Jabu Says Mugabe Never Trusted Ex-Zipra Guerillas

Firebrand former war veterans leader Jabulani Sibanda was last year expelled from Zanu PF alongside ex-vice president Joice Mujuru, party cadres like ex-spokesperson Rugare Gumbo, former Presidential Affairs minister Didymus Mutasa, among a host of others.

Daily News Chief Writer Fungi Kwaramba talks to the fiery former war veterans leader about his life, the armed struggle and the post-independence era. Below are excerpts of the interview.

Q: When did you start political activism?

A: Political activism here in Zimbabwe can be traced far back.

No one can say I started activism on this particular day.

Historically, our forefathers were defeated in a war to defend this country and Lobengula disappeared.

The reason why he disappeared being that a king does not surrender but lives on so that other generations are born into that war until the community’s dreams are attained. I was born in Sipepa, Tsholotsho on January 1, 1958 in an unaccomplished war with the task to free our people.

Q: When did you go into the bush?

A: The problem with that is some people are very good at saying I crossed the border on this day but the fact is that I crossed the border when I had grown enough.

It is very good for (Phelekezela) Mphoko to say that he had a radar that followed me and saw that I joined the struggle when I was 11. But I was born in a very politically active family. I was detained several times by the Smith regime. In our family, the struggle was in us.

I first attempted to cross the Zambezi but got captured. I was still very young and then for the second time, I crossed with other guerrillas into Botswana.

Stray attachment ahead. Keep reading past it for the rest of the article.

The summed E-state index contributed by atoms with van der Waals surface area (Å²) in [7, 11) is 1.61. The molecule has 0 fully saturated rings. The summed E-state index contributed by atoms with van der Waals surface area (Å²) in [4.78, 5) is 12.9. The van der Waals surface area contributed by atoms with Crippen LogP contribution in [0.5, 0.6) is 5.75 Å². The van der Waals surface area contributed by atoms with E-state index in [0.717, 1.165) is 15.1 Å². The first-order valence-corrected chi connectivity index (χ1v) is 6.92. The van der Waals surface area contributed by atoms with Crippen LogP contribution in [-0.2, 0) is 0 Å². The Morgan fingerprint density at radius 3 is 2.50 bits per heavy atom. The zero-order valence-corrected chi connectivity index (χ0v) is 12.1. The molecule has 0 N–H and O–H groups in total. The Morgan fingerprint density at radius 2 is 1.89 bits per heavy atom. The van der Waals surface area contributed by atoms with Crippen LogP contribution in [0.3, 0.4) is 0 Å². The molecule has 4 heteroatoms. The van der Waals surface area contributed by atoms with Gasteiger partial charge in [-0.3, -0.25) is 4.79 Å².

From there we went to Zambia and then finally to Angola where we were given assignments, I became an instructor, from being an ordinary soldier to platoon commander, then I became a company commander.

The struggle was done in many phases. There was a stage of recruiting then that of training. Some became logistics people while some were sent to the front. The struggle developed that way.

Q: What is your level of education?

A: I was educated in the struggle and acquired qualifications of a revolutionary. This is what concerns me most not academics.

The task and what I was trained in to undertake was the armed struggle and the building of this nation after independence and to unite this country.

Q: Where did you go after the war?

A: In 1980, I was in Gwayi then I moved from Gwayi to the Zimbabwe Military Academy in Gweru and then there was a dispute between us and Bmatt (British Military Advisory Training Team).  They looked down upon former Zipra officers because I was a company commander and was joining at a senior level.

I was sent back to Brady Barracks and then to Llewellyn and from there, I was sent back to Gwayi. It then happened that (the late Father Zimbabwe Joshua) Nkomo was removed from the ministry of Home Affairs and I joined him as a security aide in charge of intelligence.

Q: When did this happen?

A: That was around 81, 82.

Q: As a personal aide, what do you remember about that time?

A: There were a lot of difficulties, most of which were political and you can only trace it from what happened at Lancaster.

At some stage, it was agreed that we come as the Patriotic Front and Nkomo came back here believing that and President Robert Mugabe changed goal posts.

Soon after that there was a meeting between president Mugabe and the South African government. It was a private meeting that took place in Mozambique.